The largest body of water in Turkey and the second largest in the Middle East is Van Lake, also known as Van Gölü. The lake is situated in eastern Anatolia, close to the Iranian border. At its widest point, it is more than 74 miles (119 km) across and has a surface area of 1,434 square miles (3,713 square kilometres). The modern Turkish name of the lake, Van Gölü, is derived from Van, or Chauon, the name of the capital of the Urartian kingdom, which flourished on the lake’s eastern shore between the tenth and eighth centuries BC. The ancient Greek geographers referred to the lake as Thospitis Lacus, or Arsissa Lacus.
The largest alkaline lake in the world and Turkey, with a surface area of over 12,000 square kilometres and a depth of 150 metres, with several small rivers flowing towards it from nearby locations, is what the people of Van refer to as their lake because of its enormity.
The lake was created by the volcanic eruption of the Nimrud Mountain, and it is home to the extremely rare Inci Kafali fish species, which migrates in search of freshwater in the first week of May since its eggs cannot survive in alkaline or salt water.
They appear to be dancing as they swim against the current to reach the Deli River where it meets Van Lake; in honour of this, a celebration is held nearby every June.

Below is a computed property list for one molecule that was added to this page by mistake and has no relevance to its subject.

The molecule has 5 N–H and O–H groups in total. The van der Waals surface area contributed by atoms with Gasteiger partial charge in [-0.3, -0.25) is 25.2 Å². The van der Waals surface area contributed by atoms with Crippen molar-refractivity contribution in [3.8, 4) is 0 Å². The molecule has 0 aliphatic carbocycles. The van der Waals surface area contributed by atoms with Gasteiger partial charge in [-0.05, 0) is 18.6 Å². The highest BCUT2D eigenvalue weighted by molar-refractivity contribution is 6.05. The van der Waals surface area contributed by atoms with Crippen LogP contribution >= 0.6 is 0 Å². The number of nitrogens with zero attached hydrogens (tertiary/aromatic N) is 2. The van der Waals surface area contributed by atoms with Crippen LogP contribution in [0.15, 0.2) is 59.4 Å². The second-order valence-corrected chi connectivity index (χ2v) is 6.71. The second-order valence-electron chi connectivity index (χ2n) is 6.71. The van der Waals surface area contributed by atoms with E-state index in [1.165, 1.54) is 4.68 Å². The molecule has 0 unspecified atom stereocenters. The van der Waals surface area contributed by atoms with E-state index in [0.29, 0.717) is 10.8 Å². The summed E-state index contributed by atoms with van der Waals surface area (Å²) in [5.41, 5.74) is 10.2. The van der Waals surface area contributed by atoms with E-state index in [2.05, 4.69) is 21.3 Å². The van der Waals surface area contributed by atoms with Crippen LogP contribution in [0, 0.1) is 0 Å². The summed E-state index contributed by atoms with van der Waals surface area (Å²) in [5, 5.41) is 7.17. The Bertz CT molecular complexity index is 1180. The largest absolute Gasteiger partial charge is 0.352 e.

Van Lake, which lies 5 km east of Van, is bordered to the north and west by volcanic mountains. Studies done in the lake’s waters have shown that the water kills microorganisms, is helpful in the treatment of various diseases, and speeds up the healing of wounds in persons who swim in the lake’s waters as well as the removal of dandruff.
It has been established through the most recent study conducted by a team of scientists from Istanbul University that the water from Van Lake is effective in treating conditions like asthma and chronic lung ailments.
According to experts, individuals with lung diseases considerably benefit from the lake’s water when the sun is at a 45-degree angle and falling on it.
The ships are used to ferry travellers to and from the islands as well as between Van and Tatvan.
Van Lake offers a lovely view and is well known for its port, bay, coast, and semi-islands. Because of its salinity and gaseous waters, locals used to refer to Van Lake as the “sea.” Tourists from the Van Province commonly travel to Akdamar Island, the largest island in Van.